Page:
By Aida B. Solomon
Published: Thursday, February 13th, 2014
Los Angeles (TADIAS) — The California-based non-profit organization, US Doctors for Africa (USDFA), is gearing up to host its largest healthcare summit to date — The Pan-African Medical Doctors and Healthcare Conference — to be held in Addis Ababa, Ethiopia from May 21-23, 2014.
In an interview with Tadias Magazine, Ted Alemayehu, Founder and President of USDFA said that the gathering, the first of its kind, is intended to mobilize solutions to common concerns that healthcare professionals from across Africa share. “We have invited almost every medical association from the continent,” Alemayehu said, pointing out the conference will also include “a ministerial panel” in which the Ethiopian, South African, Ugandan, Zambian and Nigerian Ministers of Health will be participating. Invited dignitaries including the Prime Minister of Ethiopia, President Johnson Sirleaf of Liberia, and Chairperson of the African Union Nkosazana Clarice Dlamini-Zuma will also be in attendance.
The three-day conference will be held at the United Nations Economic Commission for Africa headquarters in Addis Ababa. The theme of the conference, Alemayehu said, is “Africa’s healthcare challenges of the 21st century.” Some of the topics to be raised include healthcare infrastructure, investment opportunities, women’s health, and the controversial issue of “brain drain” in regards to African healthcare professionals.
“One of the main reasons why our African doctors are leaving the continent is because of economic reasons; so how do we deal with that?” Alemayehu asks. “One of the ideas that we’re going to introduce is the launch of a Pan-African Doctors Fund.” He added: “The fund would match a healthcare professional’s salary in their native country. For example, instead of an Ethiopian doctor making 5,000 birr per month, the fund would help him earn 12,000 birr a month, a difference that would help retain much-needed doctors in the country. The fund will also support the training of African doctors and provision of up-to-date technologies.”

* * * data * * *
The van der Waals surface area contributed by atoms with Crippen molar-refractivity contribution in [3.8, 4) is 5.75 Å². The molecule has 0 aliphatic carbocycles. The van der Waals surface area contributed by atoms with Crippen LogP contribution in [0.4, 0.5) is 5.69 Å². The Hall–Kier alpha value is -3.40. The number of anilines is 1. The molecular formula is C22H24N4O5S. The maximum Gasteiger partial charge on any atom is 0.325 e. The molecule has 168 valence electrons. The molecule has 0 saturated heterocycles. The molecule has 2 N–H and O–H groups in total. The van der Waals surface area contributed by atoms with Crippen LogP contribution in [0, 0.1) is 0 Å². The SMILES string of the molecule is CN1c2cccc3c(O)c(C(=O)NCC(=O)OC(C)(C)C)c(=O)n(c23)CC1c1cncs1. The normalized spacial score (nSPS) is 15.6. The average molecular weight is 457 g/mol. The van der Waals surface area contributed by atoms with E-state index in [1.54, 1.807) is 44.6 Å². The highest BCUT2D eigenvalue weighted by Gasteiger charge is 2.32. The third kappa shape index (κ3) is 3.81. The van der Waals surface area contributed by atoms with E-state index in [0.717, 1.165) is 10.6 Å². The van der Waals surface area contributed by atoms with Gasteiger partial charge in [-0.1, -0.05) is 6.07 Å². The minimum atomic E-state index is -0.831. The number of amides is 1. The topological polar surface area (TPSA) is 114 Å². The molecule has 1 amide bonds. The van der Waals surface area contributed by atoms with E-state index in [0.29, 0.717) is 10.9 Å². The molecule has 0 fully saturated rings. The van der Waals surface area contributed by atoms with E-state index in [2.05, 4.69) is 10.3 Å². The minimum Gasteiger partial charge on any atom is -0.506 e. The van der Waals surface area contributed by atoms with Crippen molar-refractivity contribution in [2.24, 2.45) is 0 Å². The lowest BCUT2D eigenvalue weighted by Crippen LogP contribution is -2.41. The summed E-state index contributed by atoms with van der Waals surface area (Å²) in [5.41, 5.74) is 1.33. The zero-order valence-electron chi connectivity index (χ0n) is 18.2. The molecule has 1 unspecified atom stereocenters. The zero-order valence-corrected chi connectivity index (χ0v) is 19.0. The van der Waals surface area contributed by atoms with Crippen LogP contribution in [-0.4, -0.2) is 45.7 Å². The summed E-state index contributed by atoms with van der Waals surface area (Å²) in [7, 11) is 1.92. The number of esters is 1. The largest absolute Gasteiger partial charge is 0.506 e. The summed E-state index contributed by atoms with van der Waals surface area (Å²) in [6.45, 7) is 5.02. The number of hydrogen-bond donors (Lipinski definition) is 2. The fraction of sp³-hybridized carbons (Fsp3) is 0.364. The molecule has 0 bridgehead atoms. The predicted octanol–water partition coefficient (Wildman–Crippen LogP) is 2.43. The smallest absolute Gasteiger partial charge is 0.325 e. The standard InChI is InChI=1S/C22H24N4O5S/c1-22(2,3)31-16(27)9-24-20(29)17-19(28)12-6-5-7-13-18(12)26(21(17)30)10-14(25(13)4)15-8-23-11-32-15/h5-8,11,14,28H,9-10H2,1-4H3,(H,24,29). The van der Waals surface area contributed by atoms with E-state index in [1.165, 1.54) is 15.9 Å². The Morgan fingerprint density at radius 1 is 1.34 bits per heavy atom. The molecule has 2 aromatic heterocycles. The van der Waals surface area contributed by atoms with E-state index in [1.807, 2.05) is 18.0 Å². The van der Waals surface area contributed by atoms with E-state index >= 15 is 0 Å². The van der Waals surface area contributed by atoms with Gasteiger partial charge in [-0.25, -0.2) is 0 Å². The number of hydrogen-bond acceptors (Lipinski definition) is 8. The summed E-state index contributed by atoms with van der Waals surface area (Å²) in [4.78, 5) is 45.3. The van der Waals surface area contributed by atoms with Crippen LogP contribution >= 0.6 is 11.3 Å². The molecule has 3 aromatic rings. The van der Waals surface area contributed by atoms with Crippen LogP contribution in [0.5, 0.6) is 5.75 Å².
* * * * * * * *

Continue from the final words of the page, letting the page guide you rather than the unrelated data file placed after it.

Alemayehu said his team is “extremely excited” about the conference. Fourteen years ago Alemayhu launched USDFA after coming across a shocking statistic in the LA Times: “In some countries there is one doctor for every 100,000 people.”
“That’s what really got me,” Alemayhu says. With a professional background in hospitality management and consulting, Alemayhu decided to sponsor five doctors on a four-week mission to South Africa, Ethiopia, and Kenya. The American doctors were able to establish partnerships and perform operations, and came back to Los Angeles with “tons of stories to share.” A nationwide profile on the Tavis Smiley Show jumpstarted USDFA, and the rest, as Alemayehu says, “is history.”
Tadias Magazine first sat down with Ted Alemayehu in 2003 as the non-profit was gearing up to launch several high-profile partnerships to expand their mission of providing training and assistance to doctors working in African countries. In 2006, USDFA was approached by the Clinton Foundation in conjunction with the Clinton Health Access Initiative campaign to increase low-cost quality treatment to those afflicted with HIV/AIDS. In 2009, USDFA organized the first ever African First Lady’s Health Summit in Los Angeles with over 25 participating countries and 19 First Ladies flown in from across the continent.
In regards to the upcoming conference in Addis Ababa, Alemayhu says he expects NGOs, foundations, corporations, and mobile clinic manufacturers to also be in attendance.
You can learn more about the conference at panafricanhealthconference.org.